Monday, 4 May 2015

Review 2015 No. 12 | Very Good Lives: The Fringe Benefits of Failure and the Importance of Imagination by J.K. Rowling

J.K. Rowling

"We do not need magic to transform our world; we carry all the power we need inside ourselves already"

Very Good Lives is one of the most unassuming and unpretentiously presented volumes you will ever come across. It certainly stands plain and slim in my compact personal library. If it weren't for the wisdom contained within the little red book with a white dust jacket, and the notoriety of the author, this 80-page piece might go relatively unnoticed in the world. I would not have impatiently pre-ordered it on Amazon or eagerly awaited its arrival on 14th April this year. 

As if J.K. Rowling's career writing and creating the Harry Potter empire between 1997 and 2007 (and beyond) weren't enough, her subsequent media presence and writing fame have proved both her talent and a rare determination and work ethic. When she presented her speech at the Harvard Commencement of 2008, the transcript of which was to become the content of the book, it is unlikely that she ever conceived of it being reproduced in text format. Some have criticised the fact that publishers Little, Brown did little more than produce the transcript of the 20-minute speech alongside pretty and creative illustrations. Personally I think that the words count more than any flowery introduction or photo collage could have added.

In the twenty-minute speech, available to view on YouTube, Rowling proves herself not only as an orator, but also as a talented speech writer and a passionate humanitarian. In relating her own experiences of poverty, love, life and loss, she illustrates several prescient messages. The central note that runs throughout her is however that we are our own heroes. Rowling started her speech discussing her Classics degree and subsequent work with Amnesty International, going on to quote Seneca, but her real value is shown in her fiction, which includes the seven-strong Harry Potter series. Harry Potter and friends live in uncertain and dark times, but as Dumbledore assures Harry in The Deathly Hallows, happiness can be found in dark times if we turn on the light.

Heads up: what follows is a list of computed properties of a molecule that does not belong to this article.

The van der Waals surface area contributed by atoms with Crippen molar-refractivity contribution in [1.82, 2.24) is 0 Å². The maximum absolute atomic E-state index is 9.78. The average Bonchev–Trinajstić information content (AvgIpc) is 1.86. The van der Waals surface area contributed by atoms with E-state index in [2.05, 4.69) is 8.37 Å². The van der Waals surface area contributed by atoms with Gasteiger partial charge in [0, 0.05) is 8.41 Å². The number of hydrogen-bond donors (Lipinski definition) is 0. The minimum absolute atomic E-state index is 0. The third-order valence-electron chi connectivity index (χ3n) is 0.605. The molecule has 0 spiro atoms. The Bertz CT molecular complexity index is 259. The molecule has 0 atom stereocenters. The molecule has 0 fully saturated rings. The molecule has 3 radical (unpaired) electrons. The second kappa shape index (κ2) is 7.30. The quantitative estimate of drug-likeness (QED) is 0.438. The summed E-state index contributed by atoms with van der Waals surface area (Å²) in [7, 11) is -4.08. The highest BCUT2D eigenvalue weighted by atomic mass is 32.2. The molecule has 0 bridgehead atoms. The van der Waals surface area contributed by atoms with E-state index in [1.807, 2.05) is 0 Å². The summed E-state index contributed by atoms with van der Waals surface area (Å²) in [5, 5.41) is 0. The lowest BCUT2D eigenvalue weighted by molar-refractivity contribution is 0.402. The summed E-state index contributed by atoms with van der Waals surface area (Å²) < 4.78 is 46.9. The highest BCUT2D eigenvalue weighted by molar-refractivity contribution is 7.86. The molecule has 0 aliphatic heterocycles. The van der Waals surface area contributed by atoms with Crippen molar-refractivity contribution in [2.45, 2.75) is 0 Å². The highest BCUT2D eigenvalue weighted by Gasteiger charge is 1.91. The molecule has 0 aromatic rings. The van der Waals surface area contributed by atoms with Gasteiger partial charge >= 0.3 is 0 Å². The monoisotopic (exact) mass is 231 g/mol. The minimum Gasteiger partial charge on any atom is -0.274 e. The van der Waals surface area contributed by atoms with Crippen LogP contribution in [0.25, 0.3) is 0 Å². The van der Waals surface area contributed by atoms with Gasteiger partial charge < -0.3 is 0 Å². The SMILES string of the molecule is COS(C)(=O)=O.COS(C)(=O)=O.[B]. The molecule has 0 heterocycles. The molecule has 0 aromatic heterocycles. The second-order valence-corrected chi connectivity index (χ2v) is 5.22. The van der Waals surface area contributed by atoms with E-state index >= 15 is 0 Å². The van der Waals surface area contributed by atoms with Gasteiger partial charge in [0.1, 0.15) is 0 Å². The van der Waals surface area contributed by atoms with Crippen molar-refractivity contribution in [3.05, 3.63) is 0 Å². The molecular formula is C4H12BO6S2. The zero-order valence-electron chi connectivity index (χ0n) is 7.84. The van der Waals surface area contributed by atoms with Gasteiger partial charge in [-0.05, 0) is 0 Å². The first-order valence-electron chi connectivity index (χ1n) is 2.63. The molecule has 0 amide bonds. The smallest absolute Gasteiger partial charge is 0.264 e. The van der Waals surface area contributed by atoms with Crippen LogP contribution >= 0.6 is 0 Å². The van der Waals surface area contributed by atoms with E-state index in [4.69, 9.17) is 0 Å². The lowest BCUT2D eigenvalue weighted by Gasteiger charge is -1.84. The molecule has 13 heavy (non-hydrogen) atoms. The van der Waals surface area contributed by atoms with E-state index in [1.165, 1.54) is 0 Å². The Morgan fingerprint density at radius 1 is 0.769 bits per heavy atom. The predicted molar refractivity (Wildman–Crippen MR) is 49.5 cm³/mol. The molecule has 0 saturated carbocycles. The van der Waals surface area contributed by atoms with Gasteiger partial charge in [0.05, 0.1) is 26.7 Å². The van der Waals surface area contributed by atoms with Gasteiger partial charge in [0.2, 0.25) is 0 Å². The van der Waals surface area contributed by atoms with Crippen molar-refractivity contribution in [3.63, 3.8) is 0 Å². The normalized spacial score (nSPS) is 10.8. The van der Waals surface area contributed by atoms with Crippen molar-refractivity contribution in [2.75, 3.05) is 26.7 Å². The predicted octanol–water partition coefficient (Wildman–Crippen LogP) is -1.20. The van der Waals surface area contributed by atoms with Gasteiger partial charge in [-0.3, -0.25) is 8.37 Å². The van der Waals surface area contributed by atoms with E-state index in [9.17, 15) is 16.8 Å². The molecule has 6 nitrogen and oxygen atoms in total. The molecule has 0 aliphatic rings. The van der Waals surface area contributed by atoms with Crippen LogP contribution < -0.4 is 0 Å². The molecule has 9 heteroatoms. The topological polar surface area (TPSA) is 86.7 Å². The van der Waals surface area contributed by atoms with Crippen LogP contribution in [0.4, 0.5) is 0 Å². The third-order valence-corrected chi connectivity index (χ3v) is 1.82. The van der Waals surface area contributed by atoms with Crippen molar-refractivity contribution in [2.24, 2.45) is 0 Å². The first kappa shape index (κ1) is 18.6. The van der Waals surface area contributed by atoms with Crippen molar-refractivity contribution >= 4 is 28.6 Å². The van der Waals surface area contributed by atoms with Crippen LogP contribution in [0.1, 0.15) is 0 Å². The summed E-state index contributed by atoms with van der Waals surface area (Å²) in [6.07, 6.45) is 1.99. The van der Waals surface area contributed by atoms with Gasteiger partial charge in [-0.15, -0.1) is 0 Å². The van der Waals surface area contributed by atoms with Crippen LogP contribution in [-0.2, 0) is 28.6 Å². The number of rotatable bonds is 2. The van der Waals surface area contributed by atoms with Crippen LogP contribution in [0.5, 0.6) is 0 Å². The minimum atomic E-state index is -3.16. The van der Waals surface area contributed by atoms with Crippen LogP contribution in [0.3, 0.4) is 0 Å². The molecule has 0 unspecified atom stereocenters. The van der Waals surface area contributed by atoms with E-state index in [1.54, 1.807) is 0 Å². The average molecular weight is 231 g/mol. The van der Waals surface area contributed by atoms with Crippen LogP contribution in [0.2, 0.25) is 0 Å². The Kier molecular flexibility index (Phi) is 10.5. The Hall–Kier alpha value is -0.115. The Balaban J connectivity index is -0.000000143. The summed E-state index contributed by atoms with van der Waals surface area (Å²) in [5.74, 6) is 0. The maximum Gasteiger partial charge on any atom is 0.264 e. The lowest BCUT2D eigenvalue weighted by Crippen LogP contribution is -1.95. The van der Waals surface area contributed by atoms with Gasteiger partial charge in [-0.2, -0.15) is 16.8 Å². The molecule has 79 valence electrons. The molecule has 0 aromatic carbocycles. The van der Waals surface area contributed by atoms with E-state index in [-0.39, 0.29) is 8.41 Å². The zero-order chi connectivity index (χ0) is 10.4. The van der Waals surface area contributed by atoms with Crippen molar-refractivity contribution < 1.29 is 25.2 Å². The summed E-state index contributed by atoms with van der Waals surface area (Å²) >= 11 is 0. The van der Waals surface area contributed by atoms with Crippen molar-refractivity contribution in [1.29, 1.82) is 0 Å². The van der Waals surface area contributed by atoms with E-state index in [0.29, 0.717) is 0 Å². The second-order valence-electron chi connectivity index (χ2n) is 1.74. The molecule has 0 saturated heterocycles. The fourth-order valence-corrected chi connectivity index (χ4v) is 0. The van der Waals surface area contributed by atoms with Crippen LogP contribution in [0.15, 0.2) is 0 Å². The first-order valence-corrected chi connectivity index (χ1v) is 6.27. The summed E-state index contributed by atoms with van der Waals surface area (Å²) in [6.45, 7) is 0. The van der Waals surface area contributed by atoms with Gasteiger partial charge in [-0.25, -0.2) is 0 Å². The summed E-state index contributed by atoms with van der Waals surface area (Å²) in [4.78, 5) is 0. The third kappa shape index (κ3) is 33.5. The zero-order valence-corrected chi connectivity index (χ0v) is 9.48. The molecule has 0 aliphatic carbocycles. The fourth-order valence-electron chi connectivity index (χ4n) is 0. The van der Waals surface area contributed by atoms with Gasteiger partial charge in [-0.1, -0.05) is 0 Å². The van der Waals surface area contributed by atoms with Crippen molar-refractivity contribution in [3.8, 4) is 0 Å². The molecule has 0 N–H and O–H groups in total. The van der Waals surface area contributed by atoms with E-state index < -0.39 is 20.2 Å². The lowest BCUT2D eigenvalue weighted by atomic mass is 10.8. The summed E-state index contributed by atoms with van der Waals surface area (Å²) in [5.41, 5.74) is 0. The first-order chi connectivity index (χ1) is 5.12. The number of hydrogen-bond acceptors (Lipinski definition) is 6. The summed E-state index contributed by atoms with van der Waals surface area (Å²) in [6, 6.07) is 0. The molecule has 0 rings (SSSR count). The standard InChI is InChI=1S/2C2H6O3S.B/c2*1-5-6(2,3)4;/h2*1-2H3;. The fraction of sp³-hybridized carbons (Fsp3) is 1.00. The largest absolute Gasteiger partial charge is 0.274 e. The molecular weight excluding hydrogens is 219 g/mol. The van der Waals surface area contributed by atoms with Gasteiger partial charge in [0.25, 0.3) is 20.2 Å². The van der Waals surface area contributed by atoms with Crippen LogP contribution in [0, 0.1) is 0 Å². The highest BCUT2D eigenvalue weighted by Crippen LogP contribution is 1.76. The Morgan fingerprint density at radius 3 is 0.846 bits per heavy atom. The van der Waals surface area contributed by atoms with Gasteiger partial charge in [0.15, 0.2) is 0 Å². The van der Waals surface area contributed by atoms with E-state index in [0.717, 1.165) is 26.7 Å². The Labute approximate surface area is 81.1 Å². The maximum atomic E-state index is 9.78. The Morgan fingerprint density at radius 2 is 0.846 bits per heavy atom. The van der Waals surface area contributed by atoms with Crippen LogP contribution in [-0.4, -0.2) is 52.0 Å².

Finally, I return to the quote neatly printed on the back of Very Good Lives. It is a quote which is aimed, as is the speech, at anyone who has ever felt hopeless, worthless, or powerless. It is J.K. Rowling reminding us of our inherently unique human quality of hope. Even if we are starving, poverty-stricken, mentally ill, or suffering impossibly, we have the opportunity to hope for more, or as she puts it more eloquently, to imagine better. We can imagine a better future, imagine ourselves out of dark times and choose resilience over defeat.

Very Good Lives: The Fringe Benefits of Failure and the Importance of Imagination (2015), J.K. Rowling; Little, Brown

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